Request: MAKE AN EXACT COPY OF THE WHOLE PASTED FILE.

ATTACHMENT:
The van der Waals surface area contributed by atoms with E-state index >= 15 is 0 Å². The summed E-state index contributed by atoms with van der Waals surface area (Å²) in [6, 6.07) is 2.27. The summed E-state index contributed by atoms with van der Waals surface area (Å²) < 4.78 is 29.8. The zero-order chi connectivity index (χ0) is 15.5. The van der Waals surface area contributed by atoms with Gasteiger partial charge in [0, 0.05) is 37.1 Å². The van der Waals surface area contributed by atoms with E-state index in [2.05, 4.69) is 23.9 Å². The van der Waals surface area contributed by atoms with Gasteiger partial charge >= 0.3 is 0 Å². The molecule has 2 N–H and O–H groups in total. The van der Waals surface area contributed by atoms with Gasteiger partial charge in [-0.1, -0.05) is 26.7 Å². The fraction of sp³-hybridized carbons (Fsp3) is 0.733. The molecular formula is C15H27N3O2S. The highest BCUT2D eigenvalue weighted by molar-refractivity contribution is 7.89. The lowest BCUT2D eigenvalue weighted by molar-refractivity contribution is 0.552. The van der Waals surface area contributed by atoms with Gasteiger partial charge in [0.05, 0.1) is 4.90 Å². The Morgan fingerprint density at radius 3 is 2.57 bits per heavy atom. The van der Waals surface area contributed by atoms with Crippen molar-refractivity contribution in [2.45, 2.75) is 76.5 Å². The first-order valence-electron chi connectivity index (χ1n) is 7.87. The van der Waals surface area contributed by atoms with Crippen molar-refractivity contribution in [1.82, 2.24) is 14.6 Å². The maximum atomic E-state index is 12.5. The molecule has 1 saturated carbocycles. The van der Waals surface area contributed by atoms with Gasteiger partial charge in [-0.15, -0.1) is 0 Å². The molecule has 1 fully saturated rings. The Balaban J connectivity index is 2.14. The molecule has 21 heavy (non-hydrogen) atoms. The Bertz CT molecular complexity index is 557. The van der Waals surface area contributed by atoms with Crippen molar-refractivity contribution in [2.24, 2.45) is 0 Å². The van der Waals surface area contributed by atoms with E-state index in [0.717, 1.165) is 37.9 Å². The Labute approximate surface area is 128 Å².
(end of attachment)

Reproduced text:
The van der Waals surface area contributed by atoms with E-state index >= 15 is 0 Å². The summed E-state index contributed by atoms with van der Waals surface area (Å²) in [6, 6.07) is 2.27. The summed E-state index contributed by atoms with van der Waals surface area (Å²) < 4.78 is 29.8. The zero-order chi connectivity index (χ0) is 15.5. The van der Waals surface area contributed by atoms with Gasteiger partial charge in [0, 0.05) is 37.1 Å². The van der Waals surface area contributed by atoms with E-state index in [2.05, 4.69) is 23.9 Å². The van der Waals surface area contributed by atoms with Gasteiger partial charge >= 0.3 is 0 Å². The molecule has 2 N–H and O–H groups in total. The van der Waals surface area contributed by atoms with Gasteiger partial charge in [-0.1, -0.05) is 26.7 Å². The fraction of sp³-hybridized carbons (Fsp3) is 0.733. The molecular formula is C15H27N3O2S. The highest BCUT2D eigenvalue weighted by molar-refractivity contribution is 7.89. The lowest BCUT2D eigenvalue weighted by molar-refractivity contribution is 0.552. The van der Waals surface area contributed by atoms with Gasteiger partial charge in [0.05, 0.1) is 4.90 Å². The Morgan fingerprint density at radius 3 is 2.57 bits per heavy atom. The van der Waals surface area contributed by atoms with Crippen molar-refractivity contribution in [2.45, 2.75) is 76.5 Å². The first-order valence-electron chi connectivity index (χ1n) is 7.87. The van der Waals surface area contributed by atoms with Crippen molar-refractivity contribution in [1.82, 2.24) is 14.6 Å². The maximum atomic E-state index is 12.5. The molecule has 1 saturated carbocycles. The van der Waals surface area contributed by atoms with Gasteiger partial charge in [-0.15, -0.1) is 0 Å². The molecule has 1 fully saturated rings. The Balaban J connectivity index is 2.14. The molecule has 21 heavy (non-hydrogen) atoms. The Bertz CT molecular complexity index is 557. The van der Waals surface area contributed by atoms with Crippen molar-refractivity contribution in [2.24, 2.45) is 0 Å². The van der Waals surface area contributed by atoms with E-state index in [0.717, 1.165) is 37.9 Å². The Labute approximate surface area is 128 Å².